How did Hong Kong become North Korea’s No 2 trading partner?
Hong Kong is part of Beijing’s broader agenda for its trade relations with North Korea, suggest experts
In 2012, Hong Kong became North Korea’s No 2 trading partner with two-way trade reaching US$111 million (HK$861 million), rising 457 per cent from the year before, according to data from a South Korean trade organisation.
Last year alone, the Stalinist country exported US$58 million (HK$450m) worth of goods to Hong Kong and imported items worth nearly US$53 million (HK$411m) from the city, according to a recent report by South Korea’s government-run Korea Trade-Investment Promotion Agency.
The upward trend in two-way trade might be explained as a one-time jump, but experts suggest that Hong Kong may be part of the mainland China’s broader agenda for its relations with North Korea.
“Hong Kong is a tool for Sino-Korean relations because it can play certain functions in pushing forward the relationship between Beijing and North Korea,” explained Steve Chung, a professor of international relations at the Chinese University of Hong Kong.
The rise in trade between North Korea and Hong Kong in recent years coincides with the establishment of a joint industrial zone to be operated by Beijing and Pyongyang.
In June 2011, China and North Korea announced that they agreed to establish the so-called Two Islands Economic Zone on Hwanggumpyong and Wihwa Islands near the Chinese border city of Dandong.
When the agreement was announced, Hong Kong was North Korea’s No 13 trading partner. A year later, in 2012, it had jumped to No 2.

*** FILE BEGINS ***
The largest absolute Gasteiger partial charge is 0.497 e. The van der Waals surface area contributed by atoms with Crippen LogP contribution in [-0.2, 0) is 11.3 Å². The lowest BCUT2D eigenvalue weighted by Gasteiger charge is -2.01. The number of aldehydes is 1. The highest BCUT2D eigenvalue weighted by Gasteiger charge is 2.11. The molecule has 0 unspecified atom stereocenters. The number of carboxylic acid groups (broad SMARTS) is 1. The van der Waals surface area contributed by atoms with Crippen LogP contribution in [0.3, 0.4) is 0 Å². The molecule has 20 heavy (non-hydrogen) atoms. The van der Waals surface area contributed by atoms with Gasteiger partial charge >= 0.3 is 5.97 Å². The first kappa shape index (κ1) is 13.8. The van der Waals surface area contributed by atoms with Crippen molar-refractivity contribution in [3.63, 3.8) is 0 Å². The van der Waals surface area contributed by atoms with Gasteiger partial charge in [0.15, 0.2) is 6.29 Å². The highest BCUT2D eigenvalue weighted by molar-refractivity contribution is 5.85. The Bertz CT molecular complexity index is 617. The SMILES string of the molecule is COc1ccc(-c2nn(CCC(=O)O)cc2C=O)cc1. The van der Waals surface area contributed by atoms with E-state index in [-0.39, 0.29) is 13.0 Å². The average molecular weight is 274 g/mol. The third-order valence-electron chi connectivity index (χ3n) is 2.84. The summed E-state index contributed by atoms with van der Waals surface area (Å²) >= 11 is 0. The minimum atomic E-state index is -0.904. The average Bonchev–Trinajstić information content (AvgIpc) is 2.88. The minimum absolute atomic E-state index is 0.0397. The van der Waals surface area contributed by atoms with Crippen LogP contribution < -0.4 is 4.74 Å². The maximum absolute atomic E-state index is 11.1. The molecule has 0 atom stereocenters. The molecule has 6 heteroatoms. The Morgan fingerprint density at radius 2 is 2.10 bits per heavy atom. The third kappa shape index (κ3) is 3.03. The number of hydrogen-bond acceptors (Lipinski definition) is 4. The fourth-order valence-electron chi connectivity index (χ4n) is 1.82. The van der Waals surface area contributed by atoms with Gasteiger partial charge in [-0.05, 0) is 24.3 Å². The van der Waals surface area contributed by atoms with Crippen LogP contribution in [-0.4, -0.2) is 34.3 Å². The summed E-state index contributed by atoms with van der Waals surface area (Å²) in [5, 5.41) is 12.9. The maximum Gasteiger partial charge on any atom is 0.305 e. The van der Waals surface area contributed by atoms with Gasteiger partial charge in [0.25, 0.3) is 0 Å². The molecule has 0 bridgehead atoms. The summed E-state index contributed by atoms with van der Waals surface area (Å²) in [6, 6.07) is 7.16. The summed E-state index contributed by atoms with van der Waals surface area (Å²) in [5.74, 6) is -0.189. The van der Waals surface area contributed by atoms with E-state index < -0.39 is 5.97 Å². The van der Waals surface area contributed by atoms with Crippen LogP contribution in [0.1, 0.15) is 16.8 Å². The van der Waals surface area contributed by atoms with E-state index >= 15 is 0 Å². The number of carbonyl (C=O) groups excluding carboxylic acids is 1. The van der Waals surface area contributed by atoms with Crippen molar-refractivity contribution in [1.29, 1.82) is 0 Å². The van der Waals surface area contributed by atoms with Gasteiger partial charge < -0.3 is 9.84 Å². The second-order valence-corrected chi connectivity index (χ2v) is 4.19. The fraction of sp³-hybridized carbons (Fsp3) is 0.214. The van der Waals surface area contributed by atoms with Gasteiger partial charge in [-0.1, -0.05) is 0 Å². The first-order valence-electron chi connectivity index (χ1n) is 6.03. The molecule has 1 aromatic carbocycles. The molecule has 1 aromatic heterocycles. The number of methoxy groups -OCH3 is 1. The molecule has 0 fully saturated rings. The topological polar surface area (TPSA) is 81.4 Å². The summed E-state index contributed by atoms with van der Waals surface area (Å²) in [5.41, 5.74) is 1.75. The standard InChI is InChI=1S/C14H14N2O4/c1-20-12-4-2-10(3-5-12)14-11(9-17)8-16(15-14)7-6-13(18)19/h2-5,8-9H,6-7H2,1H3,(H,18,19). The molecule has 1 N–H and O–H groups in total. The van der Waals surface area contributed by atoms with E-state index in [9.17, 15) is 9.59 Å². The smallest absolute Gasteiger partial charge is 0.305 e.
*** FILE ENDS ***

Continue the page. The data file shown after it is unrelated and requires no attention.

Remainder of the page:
“There have been previous reports that Beijing has encouraged firms in Hong Kong to develop its joint industrial venture with North Korea on Hwanggumpyong Island,” noted Troy Stangarone, the senior director of the Washington-based Korea Economic Institute.
“Significant work on the complex only began last year, so some of the increase we are seeing [in Hong Kong-North Korea trade] could be tied to this development,” added Stangarone.
China was trying to maintain strong trade relations with Pyongyang through Hong Kong because Beijing was under international pressure to distance itself from the rogue state, said Chung.
Last February, North Korea conducted its third nuclear test against the wishes of China. In response, Beijing voted in favour of stronger United Nations sanctions against Pyongyang.
Five months ago, the Bank of China shut the account of North Korea’s main foreign exchange bank, which Washington had accused of helping finance Pyongyang’s nuclear weapons programme.
Even as China scaled backs its dealings with the North Korean regime, recent trade data indicated that Beijing continued to offer economic assistance to Pyongyang.
In the first eight months of 2013, North Korean exports to China rose by 8 per cent from last year to US$1.85 billion as Beijing imported more coal, ore and woven garments, reported South Korea’s Yonhap News Agency.
As China keeps trading with North Korea, trade between Hong Kong and Pyongyang was likely to continue as well, experts said.
Video: Koryo Tour's timelapse of Pyongyang, North Korea